backtop


Print 68 comment(s) - last by kontorotsui.. on Feb 2 at 10:34 PM

Microsoft offers to buy Yahoo--again

In the world of Internet search there are three main players: Microsoft, Yahoo and Google. While Google excels, the other two members of the big three are seeing their market share drop and Yahoo is having serious financial woes.

According to MSNBC, Microsoft sees this as the perfect chance to buy the floundering Yahoo property and gain some ground on the 600-pound search gorilla Google. Microsoft made an offer to purchase Yahoo for $44.6 billion and according to some the purchase could be a boon for the entire technology market. The Microsoft offer raised Yahoo stock prices by 54%.

The Microsoft offer places a 62% premium on the Yahoo stock closing price from Tuesday and the 52 week high for Yahoo stock was $34.08 in October. MSNBC reports that Microsoft offered to buy Yahoo last year and CEO Ballmer sent a letter to the Yahoo board. The Yahoo board at the time declined the offer. Ballmer told MSNBC, “According to that letter, the principal reason for this view was the Yahoo board's confidence in the "potential upside" if management successfully executed on a reformulated strategy based on certain operational initiatives, such as Project Panama, and a significant organizational realignment.”

According to sources, shareholders of Yahoo could choose cash or stock in the form of Microsoft common shares. The total purchase of Yahoo would be made with 50% cash and 50% stock. Microsoft is reported to expect a $1 billion cost savings from the merger and says it will offer significant retention packages to key Yahoo employees, engineers and managers.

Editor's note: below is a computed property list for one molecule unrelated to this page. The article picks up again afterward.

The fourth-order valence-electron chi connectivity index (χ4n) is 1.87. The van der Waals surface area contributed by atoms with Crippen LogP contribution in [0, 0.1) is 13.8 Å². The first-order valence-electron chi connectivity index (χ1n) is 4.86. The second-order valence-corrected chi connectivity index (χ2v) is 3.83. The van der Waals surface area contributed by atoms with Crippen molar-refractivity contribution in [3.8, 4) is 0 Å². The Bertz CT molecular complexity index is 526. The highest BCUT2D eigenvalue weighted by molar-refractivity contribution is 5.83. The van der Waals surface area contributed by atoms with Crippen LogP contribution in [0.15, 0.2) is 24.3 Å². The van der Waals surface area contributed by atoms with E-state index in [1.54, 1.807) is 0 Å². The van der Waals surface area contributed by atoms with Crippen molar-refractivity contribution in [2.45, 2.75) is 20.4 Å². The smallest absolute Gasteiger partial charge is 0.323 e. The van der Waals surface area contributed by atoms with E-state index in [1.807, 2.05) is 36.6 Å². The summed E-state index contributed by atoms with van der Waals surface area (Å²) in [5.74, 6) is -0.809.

Yahoo is in the process of restructuring its online business and announced earlier this month that it would be making big changes to gain market share. Part of the big changes Yahoo made was to cut jobs in an effort to cut expenses.

DailyTech reported that rumors were circulating that Yahoo could potentially lay off as many as 2,000 workers -- a figure an insider denied saying the actual number of jobs likely to be lost was more in the hundreds. A few days after the company insider said job cuts in the hundreds, Yahoo cut 1,000 jobs and announced its profits had fell by 23%.



Comments     Threshold


This article is over a month old, voting and posting comments is disabled

way to high of a price
By RamarC on 2/1/2008 10:33:45 AM , Rating: 2
62% premium for a stock that's heading down and company that's pruning staff. They should have waited til May/June after Yahoo stabilizes.




RE: way to high of a price
By Zoomer on 2/1/2008 10:38:03 AM , Rating: 2
Well, they do have the cash to throw around.


RE: way to high of a price
By omnicronx on 2/1/2008 10:39:00 AM , Rating: 2
Its no coincidence that Microsoft made this move now, hit them while they are down. I would imagine they would also have to pay a lot more money for a company that is no longer in distress.


RE: way to high of a price
By TomZ on 2/1/2008 11:13:34 AM , Rating: 3
No, as the article explained, the timing is more related to Yahoo board and management wanting some time to turn the company around, after Microsoft's offer last year. Clearly their plan isn't working, so this is the right time for a strategic acquisition.